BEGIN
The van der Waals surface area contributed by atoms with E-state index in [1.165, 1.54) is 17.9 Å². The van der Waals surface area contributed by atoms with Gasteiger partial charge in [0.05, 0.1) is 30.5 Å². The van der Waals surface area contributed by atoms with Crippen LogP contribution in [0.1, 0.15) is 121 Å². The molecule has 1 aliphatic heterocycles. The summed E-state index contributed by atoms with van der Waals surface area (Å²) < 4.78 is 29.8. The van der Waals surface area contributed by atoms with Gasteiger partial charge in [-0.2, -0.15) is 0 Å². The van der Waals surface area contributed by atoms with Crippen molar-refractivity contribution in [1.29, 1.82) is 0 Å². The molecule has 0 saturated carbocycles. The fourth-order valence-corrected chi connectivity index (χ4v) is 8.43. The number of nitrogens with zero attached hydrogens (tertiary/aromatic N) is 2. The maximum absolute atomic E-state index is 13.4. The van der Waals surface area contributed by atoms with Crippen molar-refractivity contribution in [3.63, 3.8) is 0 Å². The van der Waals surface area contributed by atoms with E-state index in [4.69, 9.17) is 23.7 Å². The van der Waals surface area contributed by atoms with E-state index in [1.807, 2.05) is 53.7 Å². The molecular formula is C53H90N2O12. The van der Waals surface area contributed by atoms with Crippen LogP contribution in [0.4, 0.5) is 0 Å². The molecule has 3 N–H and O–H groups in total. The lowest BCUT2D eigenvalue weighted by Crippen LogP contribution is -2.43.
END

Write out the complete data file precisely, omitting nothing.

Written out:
The van der Waals surface area contributed by atoms with E-state index in [1.165, 1.54) is 17.9 Å². The van der Waals surface area contributed by atoms with Gasteiger partial charge in [0.05, 0.1) is 30.5 Å². The van der Waals surface area contributed by atoms with Crippen LogP contribution in [0.1, 0.15) is 121 Å². The molecule has 1 aliphatic heterocycles. The summed E-state index contributed by atoms with van der Waals surface area (Å²) < 4.78 is 29.8. The van der Waals surface area contributed by atoms with Gasteiger partial charge in [-0.2, -0.15) is 0 Å². The van der Waals surface area contributed by atoms with Crippen molar-refractivity contribution in [1.29, 1.82) is 0 Å². The molecule has 0 saturated carbocycles. The fourth-order valence-corrected chi connectivity index (χ4v) is 8.43. The number of nitrogens with zero attached hydrogens (tertiary/aromatic N) is 2. The maximum absolute atomic E-state index is 13.4. The van der Waals surface area contributed by atoms with Crippen molar-refractivity contribution in [3.63, 3.8) is 0 Å². The van der Waals surface area contributed by atoms with E-state index in [4.69, 9.17) is 23.7 Å². The van der Waals surface area contributed by atoms with E-state index in [1.807, 2.05) is 53.7 Å². The molecular formula is C53H90N2O12. The van der Waals surface area contributed by atoms with Crippen LogP contribution in [0.4, 0.5) is 0 Å². The molecule has 3 N–H and O–H groups in total. The lowest BCUT2D eigenvalue weighted by Crippen LogP contribution is -2.43.